Saturday, August 16, 2014

Surrealism (pt. 13)

We'll start with his most famous painting, entitled The Treachery of Images, completed in 1929.  This Surrealist work shows a pipe with the words below (written in French): "This is not a pipe."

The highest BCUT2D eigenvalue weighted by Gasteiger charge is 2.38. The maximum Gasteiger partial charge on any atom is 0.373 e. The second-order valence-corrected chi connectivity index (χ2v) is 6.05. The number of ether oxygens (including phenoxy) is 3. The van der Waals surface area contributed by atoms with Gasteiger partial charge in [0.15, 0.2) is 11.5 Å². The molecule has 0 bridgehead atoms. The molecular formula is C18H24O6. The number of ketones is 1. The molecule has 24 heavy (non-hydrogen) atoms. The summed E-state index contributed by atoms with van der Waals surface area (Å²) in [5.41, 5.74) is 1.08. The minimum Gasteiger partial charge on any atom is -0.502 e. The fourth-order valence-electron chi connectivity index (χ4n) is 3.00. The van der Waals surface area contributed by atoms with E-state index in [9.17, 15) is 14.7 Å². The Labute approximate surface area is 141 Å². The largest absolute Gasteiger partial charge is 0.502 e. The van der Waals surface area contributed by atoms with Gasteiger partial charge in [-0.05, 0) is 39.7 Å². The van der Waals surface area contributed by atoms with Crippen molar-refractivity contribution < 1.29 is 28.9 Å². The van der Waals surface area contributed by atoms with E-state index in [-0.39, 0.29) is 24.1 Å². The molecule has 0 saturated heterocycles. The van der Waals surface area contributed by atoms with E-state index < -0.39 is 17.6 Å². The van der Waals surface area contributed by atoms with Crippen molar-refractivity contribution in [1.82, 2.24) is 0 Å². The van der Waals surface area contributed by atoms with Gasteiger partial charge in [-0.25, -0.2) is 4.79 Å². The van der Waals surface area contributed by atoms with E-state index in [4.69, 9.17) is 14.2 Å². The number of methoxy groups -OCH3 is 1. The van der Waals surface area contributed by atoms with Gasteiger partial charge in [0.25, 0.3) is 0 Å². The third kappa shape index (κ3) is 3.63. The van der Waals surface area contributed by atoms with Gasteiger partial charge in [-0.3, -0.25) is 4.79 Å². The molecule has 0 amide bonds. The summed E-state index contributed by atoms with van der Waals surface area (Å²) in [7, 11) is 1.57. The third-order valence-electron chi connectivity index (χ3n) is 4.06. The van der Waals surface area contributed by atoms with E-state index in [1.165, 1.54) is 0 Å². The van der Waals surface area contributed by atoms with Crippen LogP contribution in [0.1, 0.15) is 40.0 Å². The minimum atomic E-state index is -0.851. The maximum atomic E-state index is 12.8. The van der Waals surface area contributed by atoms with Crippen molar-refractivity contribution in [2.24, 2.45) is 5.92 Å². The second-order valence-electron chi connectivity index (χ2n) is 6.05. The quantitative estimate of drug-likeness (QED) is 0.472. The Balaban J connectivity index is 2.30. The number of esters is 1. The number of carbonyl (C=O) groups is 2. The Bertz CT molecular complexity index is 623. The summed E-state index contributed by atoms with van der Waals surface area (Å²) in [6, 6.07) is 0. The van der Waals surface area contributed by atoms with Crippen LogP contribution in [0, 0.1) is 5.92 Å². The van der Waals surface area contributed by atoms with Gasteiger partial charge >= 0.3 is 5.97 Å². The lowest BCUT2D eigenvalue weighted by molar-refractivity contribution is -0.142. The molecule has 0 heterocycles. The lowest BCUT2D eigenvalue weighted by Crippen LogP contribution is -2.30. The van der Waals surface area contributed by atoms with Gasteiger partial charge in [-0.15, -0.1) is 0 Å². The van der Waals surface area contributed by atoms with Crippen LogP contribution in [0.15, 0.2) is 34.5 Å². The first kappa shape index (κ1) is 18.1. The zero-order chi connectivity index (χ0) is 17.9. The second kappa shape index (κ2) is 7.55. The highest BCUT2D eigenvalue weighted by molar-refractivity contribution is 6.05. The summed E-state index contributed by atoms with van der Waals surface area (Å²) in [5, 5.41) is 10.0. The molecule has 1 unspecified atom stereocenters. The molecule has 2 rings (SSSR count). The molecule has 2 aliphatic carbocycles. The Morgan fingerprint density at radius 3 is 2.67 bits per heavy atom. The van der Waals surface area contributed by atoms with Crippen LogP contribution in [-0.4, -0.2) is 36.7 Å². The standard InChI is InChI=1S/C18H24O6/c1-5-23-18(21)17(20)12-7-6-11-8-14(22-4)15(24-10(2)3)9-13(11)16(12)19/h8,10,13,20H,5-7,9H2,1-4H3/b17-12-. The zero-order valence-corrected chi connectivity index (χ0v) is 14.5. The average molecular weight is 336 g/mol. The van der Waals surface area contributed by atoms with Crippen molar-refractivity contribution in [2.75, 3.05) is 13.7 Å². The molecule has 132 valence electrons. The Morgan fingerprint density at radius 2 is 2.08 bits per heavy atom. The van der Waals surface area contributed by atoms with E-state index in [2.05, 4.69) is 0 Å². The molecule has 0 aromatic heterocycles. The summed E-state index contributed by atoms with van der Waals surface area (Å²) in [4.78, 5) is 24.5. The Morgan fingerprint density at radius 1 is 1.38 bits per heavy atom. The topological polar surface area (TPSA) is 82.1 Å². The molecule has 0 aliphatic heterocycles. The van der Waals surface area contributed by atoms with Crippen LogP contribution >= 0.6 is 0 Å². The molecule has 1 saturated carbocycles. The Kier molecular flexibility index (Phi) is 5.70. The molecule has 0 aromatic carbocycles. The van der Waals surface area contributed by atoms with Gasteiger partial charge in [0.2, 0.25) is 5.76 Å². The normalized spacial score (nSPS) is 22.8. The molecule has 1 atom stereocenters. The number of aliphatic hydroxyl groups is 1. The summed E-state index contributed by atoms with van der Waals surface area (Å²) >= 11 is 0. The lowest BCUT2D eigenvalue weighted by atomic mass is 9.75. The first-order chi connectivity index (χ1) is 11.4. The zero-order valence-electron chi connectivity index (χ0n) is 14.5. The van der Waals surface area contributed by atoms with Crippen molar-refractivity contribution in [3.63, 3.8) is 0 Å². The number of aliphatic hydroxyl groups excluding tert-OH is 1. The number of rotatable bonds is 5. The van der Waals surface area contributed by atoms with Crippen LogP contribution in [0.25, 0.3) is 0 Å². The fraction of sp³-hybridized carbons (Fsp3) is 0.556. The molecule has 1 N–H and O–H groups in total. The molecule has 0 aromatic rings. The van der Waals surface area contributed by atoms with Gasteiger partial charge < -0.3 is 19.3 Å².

It's not a pipe.  It is an image of a pipe.  What Magritte has painted on the canvas is a two-dimensional representation of a real object.  So, the art has lied to us, correct?  He's shown us a "pipe," but it's not really a pipe; it's just an image of one.  (Pretty simple, right?)  But if the art is indeed "treacherous," then why the confessional inscription?  The same painting telling us with an image that we are seeing a pipe is telling us with words that a pipe is most certainly not what we are seeing.  This is blatant self-contradiction.  One might ask why the artist bothered to paint the image of the pipe if he was only going to counter-argue his own drawing.  Besides, the human eye can tell that's not really a pipe.  We know it when we see the painting hanging up in a museum—that it's the not the real object it is depicting.  Very well, what about the words, then?  What about the concept?  After all, the words telling us that the pipe is not a pipe are just painted words on a canvas as well—perhaps they are just part of "the show."  This is "the treachery of images."  Our eye can discern the pipe from the painting, but our mind cannot determine reality from abstraction—perhaps the artist means to suggest there is no reality but in abstraction, or vice-versa.

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